Twitter has accused Elon Musk of “looking for an excuse” to get out of a deal to buy the company because the stock market slump meant it was no longer beneficial to him.
The social media platform has sued Musk to force the completion of the $44bn (£36.2bn) takeover after the Tesla and SpaceX boss said he was stepping down.
Musk’s counterclaim against Twitter has not yet been made public, but a published lawsuit from the social media site directly responds to several of Musk’s claims — including him accusing Twitter of fraud and concealing the true number of fake or bot accounts on the platform in order to push through the deal .
But in the new lawsuit, Twitter calls Musk’s allegations “factually inaccurate, legally insufficient and commercially irrelevant.”
Twitter branded the billionaire’s claim that Twitter had hidden or misrepresented the number of bot accounts on the platform “a story” that had been “imagined in an attempt to escape a merger deal that Musk no longer found attractive when the stock market first hit — and along with it , his massive personal fortune – fell in value”.
The company has previously published a rough estimate that around 5% of accounts on the site are bots, a figure Mr Musk has latched onto and disputed during the takeover saga – leading to the current legal standoff.
During the takeover, Twitter has given Musk and his lawyers access to company data so they can complete their own analysis, but Musk’s team has argued that the data has not given them a clear picture.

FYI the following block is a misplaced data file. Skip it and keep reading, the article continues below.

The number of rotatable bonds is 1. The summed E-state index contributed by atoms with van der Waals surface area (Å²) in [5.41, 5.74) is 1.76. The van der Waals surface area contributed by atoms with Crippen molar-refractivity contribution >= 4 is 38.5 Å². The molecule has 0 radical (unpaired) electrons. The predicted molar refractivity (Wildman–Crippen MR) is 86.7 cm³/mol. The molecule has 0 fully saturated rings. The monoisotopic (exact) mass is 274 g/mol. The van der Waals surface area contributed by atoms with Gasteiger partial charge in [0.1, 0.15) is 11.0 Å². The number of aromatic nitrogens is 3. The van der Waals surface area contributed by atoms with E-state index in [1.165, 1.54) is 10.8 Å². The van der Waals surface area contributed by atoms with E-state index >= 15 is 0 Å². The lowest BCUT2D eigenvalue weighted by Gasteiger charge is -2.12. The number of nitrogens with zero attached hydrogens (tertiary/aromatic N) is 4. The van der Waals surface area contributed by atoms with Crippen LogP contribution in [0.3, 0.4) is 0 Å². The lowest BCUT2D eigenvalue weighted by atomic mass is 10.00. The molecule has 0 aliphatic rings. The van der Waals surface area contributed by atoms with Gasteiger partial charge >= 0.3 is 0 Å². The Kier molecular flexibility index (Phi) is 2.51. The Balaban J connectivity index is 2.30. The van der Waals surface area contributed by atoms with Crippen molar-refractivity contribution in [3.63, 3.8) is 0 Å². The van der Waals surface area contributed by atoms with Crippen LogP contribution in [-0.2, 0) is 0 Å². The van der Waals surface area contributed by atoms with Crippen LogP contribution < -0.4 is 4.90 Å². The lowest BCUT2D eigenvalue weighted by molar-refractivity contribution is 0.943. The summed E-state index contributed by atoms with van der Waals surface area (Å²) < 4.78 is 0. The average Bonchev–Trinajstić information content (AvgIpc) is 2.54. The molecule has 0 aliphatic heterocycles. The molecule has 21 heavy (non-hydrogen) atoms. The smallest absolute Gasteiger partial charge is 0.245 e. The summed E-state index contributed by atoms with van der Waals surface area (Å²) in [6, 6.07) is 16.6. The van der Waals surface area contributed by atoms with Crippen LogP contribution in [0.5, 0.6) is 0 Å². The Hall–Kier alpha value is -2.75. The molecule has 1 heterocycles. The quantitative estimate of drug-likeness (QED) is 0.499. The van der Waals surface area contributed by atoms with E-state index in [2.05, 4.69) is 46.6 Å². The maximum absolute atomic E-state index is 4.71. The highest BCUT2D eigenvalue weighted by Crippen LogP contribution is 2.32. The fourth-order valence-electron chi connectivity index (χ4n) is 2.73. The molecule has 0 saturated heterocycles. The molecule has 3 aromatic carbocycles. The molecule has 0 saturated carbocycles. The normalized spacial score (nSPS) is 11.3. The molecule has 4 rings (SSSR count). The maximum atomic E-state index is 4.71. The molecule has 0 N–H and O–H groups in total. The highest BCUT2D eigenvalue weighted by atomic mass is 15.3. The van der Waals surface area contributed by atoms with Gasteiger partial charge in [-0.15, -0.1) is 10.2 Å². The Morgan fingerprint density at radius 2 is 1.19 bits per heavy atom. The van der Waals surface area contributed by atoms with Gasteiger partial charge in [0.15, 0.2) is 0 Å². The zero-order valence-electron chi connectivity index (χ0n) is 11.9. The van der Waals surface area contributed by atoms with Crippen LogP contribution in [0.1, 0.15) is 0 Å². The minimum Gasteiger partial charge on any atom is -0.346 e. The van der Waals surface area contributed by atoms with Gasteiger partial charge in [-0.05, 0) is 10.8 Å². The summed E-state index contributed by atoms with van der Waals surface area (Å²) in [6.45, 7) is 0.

In response, Twitter has said that Musk’s argument is “incoherent”.
“Musk invents representations that Twitter never made and then attempts to use, selectively, the extensive confidential data Twitter provided to him to conjure up a violation of those alleged representations,” Twitter said in its filing.
“Yet Musk simultaneously and incoherently claims that Twitter breached the merger agreement by shutting down his requests for information.”
The court documents reveal that in his counterclaim, Musk and his lawyers suggest that their own analysis of the data Twitter provided them found that around 10% of accounts on Twitter can actually be categorized as bots – and therefore Twitter had misrepresented its position.
However, Twitter has also hit back at the claim, claiming that Musk’s team used a “generic web tool” to perform this analysis, one that has previously identified even Musk’s own account as a bot.
“This claim is untenable on its face because Musk does not measure the same as Twitter or even use the same data as Twitter,” the company says.
“The result is a distortion that Musk hopes will still make waves.”
Twitter adds that Musk’s aggressive approach to the takeover deal meant he “gave away” any due diligence.
“The counterclaims do not justify Musk’s plan to dishonor the merger agreement,” says Twitter.
“Musk claims he has the right to walk away from the deal if Twitter “miscalculated” the number of fake or spam accounts on the platform. It is wrong — as the facts and terms of the merger agreement show.
“When Musk offered to buy Twitter, he did not ask for — and Twitter did not make — any representations regarding the number of fake or spam accounts. The merger agreement does not contain a single reference to fake accounts or spam accounts.
“Also, Musk did not ask Twitter for information to ‘verify’ the number of fake or spam accounts before entering into the merger agreement. On the contrary, Musk provided due diligence – giving Twitter 24 hours to accept his offer before he would present it directly for Twitter’s shareholders.”
The case will go to trial in October.